According to a Dec. 8, 2001, CIA report that was sent to the White House Situation Room, the CIA had already made a preliminary determination that 9/11 hijacker Mohammed Atta had not in fact traveled to Prague in the Czech Republic in May 2000 to rendezvous with a senior official of the Iraqi Intelligence Service. Atta was an Egyptian national who piloted American Airlines Flight 11 into the World Trade Center. That he would have met with the IIS was significant for intelligence officials looking for a connection between al-Qaida and Iraq.
But just one day after the report was sent to the White House, Vice President Dick Cheney claimed on NBC's "Meet the Press" that it had been "pretty confirmed" that Atta had gone to Prague several months before the attack. According to the 9/11 Commission report, it turned out to be a case of mistaken identity after a Pakistani with a similar name tried to get into the Czech Republic but was turned away. The document was the basis for a footnote in chapter seven of the 9/11 report.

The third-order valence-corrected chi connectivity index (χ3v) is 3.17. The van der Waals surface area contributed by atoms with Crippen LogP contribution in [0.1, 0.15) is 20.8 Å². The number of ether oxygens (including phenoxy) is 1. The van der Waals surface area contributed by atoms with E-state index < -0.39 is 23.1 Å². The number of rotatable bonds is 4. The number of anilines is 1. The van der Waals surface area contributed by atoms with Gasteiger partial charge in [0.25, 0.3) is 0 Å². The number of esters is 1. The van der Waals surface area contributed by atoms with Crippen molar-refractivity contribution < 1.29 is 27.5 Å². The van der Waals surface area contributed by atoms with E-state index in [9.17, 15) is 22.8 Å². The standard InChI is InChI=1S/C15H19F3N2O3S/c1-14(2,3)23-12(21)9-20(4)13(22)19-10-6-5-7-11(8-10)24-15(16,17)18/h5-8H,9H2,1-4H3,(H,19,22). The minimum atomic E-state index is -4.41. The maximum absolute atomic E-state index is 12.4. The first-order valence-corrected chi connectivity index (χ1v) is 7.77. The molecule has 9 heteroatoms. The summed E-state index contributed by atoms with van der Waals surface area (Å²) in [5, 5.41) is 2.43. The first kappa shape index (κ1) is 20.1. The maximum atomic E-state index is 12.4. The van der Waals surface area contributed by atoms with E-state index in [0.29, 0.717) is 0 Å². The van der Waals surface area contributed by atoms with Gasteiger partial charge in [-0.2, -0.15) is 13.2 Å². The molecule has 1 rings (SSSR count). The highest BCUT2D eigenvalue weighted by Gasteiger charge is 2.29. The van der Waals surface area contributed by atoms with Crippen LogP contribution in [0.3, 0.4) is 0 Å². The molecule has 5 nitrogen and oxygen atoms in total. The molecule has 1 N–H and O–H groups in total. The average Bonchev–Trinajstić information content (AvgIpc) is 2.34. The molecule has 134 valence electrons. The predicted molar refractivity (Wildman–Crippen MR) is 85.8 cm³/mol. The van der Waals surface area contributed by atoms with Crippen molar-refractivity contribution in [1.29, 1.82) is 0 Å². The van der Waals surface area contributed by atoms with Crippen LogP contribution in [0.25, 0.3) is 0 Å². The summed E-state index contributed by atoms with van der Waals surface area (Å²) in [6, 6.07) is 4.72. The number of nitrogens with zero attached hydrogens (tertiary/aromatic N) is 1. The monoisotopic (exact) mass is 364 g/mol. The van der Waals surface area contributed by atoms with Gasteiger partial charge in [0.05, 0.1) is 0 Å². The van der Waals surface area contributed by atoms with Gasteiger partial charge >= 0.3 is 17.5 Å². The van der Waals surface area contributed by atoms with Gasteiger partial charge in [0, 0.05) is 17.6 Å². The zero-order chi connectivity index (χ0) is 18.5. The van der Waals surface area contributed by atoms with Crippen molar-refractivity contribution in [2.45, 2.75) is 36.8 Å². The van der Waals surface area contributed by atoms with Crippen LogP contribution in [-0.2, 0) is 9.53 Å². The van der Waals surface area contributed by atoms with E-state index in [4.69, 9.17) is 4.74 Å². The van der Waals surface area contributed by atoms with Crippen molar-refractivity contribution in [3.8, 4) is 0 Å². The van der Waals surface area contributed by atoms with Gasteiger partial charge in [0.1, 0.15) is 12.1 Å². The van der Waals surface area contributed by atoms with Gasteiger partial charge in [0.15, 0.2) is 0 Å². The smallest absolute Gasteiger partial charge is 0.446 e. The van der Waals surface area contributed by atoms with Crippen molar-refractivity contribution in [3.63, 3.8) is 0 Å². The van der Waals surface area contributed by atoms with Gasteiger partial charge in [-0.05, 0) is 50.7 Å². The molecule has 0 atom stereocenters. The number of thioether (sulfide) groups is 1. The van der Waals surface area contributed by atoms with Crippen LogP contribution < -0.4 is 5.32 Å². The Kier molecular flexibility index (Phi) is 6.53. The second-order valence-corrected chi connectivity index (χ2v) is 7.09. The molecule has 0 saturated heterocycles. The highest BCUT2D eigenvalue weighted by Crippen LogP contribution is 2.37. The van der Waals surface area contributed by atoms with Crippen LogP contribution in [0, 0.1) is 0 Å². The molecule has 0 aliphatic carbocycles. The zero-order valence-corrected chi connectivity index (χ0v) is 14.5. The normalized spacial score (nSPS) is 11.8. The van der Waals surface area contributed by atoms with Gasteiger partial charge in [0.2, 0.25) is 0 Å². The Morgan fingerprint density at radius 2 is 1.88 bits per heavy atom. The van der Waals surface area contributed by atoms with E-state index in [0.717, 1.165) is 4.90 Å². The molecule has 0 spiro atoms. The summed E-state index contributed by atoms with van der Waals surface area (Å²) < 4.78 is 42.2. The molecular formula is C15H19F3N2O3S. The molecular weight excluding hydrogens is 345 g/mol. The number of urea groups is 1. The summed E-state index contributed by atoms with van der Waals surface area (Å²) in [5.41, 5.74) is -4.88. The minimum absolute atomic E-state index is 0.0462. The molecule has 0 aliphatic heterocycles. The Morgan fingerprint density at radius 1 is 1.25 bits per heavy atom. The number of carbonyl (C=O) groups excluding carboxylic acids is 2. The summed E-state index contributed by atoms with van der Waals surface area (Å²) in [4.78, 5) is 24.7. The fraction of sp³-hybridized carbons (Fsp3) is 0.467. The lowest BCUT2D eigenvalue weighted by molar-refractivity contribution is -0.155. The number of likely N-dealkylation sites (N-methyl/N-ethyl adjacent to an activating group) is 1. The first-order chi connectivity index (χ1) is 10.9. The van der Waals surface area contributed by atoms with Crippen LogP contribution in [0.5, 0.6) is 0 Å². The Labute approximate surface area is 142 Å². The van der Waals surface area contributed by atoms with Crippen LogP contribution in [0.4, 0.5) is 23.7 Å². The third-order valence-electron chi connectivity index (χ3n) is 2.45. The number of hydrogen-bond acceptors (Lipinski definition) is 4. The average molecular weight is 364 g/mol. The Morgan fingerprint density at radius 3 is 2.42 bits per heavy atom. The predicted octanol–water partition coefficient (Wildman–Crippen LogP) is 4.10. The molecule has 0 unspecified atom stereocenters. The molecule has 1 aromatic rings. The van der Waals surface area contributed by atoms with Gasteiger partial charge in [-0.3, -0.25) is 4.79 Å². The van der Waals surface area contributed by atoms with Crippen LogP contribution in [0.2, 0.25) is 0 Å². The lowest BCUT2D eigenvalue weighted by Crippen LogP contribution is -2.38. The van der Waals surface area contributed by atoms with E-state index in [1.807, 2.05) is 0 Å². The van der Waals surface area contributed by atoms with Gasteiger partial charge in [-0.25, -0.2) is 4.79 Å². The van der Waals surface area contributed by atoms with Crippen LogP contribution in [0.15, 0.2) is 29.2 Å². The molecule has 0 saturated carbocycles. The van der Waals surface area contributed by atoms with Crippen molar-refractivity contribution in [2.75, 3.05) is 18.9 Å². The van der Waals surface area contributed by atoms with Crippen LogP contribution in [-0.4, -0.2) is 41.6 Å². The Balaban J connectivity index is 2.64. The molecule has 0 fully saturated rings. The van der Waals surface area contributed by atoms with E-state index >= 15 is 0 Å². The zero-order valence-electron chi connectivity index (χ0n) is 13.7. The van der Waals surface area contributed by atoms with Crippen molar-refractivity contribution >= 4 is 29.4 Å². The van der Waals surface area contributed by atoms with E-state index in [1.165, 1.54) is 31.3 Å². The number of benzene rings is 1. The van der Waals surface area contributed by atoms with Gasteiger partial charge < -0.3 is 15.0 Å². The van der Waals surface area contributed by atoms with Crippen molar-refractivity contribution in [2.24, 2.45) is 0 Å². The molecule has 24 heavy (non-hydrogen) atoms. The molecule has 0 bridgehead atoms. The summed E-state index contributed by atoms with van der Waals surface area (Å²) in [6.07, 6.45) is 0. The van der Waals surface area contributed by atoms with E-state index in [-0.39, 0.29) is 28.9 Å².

Even though the information about Atta meeting with the ISS was later disproved, it still resonated with those bent on going to war with Iraq.
The hundreds of pages of CIA files released Tuesday include a chronology of the agency's efforts to catch bin Laden.
A March 2004 CIA report entitled, "The Rise of UBL and al-Qaida and the Intelligence Community Response," discusses the likelihood of the CIA capturing bin Laden in the late 1990s using Afghans to do the job. Such a plan didn't seem viable.
The CIA estimated that none of the available Afghan units had more than a 10 percent chance of capturing the heavily guarded bin Laden. Another option was using Ahmed Shah Massoud, leader of the Northern Alliance, who was friendly with the CIA and fighting the Taliban. "Even if he agreed to do so, his chances of success against the Taliban were judged to be less than 5 percent," the report said. Al-Qaida operatives killed Massoud on Sept. 9, 2001.
President Bill Clinton was criticized for not doing more to catch bin Laden. But the documents show it wouldn't have been an easy task, though some at the CIA were still hopeful they could get him.
"The odds of success are iffy," Michael Scheuer, who ran the CIA's bin Laden unit, said in a 1998 secret memo that was among the declassified documents released Tuesday. "And the thing could blow up at any point along the way."
It would take the U.S. government another 13 years to catch and kill bin Laden.
Associated Press writers Kimberly Dozier and Stephen Braun contributed to this report. The National Archive documents can be found at http://www.gwu.edu/~nsarchiv/NSAEBB/NSAEBB381/
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